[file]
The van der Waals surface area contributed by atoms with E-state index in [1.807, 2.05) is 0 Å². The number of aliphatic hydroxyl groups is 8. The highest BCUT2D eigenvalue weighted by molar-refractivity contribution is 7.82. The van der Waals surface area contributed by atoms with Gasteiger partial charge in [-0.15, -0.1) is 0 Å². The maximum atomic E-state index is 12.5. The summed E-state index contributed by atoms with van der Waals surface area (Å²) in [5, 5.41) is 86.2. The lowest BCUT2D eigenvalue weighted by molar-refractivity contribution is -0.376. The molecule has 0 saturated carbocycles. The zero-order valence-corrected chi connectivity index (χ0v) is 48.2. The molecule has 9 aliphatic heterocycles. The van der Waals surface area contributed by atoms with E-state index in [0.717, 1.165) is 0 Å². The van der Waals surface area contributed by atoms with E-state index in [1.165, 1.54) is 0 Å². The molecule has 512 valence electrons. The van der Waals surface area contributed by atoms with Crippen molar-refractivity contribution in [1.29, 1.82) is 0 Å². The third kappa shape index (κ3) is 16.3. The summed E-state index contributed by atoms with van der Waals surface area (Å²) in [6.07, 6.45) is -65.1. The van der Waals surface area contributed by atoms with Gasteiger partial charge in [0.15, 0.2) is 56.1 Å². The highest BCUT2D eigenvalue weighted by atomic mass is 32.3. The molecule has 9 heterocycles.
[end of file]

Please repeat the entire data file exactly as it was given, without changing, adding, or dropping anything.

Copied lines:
The van der Waals surface area contributed by atoms with E-state index in [1.807, 2.05) is 0 Å². The number of aliphatic hydroxyl groups is 8. The highest BCUT2D eigenvalue weighted by molar-refractivity contribution is 7.82. The van der Waals surface area contributed by atoms with Gasteiger partial charge in [-0.15, -0.1) is 0 Å². The maximum atomic E-state index is 12.5. The summed E-state index contributed by atoms with van der Waals surface area (Å²) in [5, 5.41) is 86.2. The lowest BCUT2D eigenvalue weighted by molar-refractivity contribution is -0.376. The molecule has 0 saturated carbocycles. The zero-order valence-corrected chi connectivity index (χ0v) is 48.2. The molecule has 9 aliphatic heterocycles. The van der Waals surface area contributed by atoms with E-state index in [0.717, 1.165) is 0 Å². The van der Waals surface area contributed by atoms with E-state index in [1.165, 1.54) is 0 Å². The molecule has 512 valence electrons. The van der Waals surface area contributed by atoms with Crippen molar-refractivity contribution in [1.29, 1.82) is 0 Å². The third kappa shape index (κ3) is 16.3. The summed E-state index contributed by atoms with van der Waals surface area (Å²) in [6.07, 6.45) is -65.1. The van der Waals surface area contributed by atoms with Gasteiger partial charge in [0.15, 0.2) is 56.1 Å². The highest BCUT2D eigenvalue weighted by atomic mass is 32.3. The molecule has 9 heterocycles.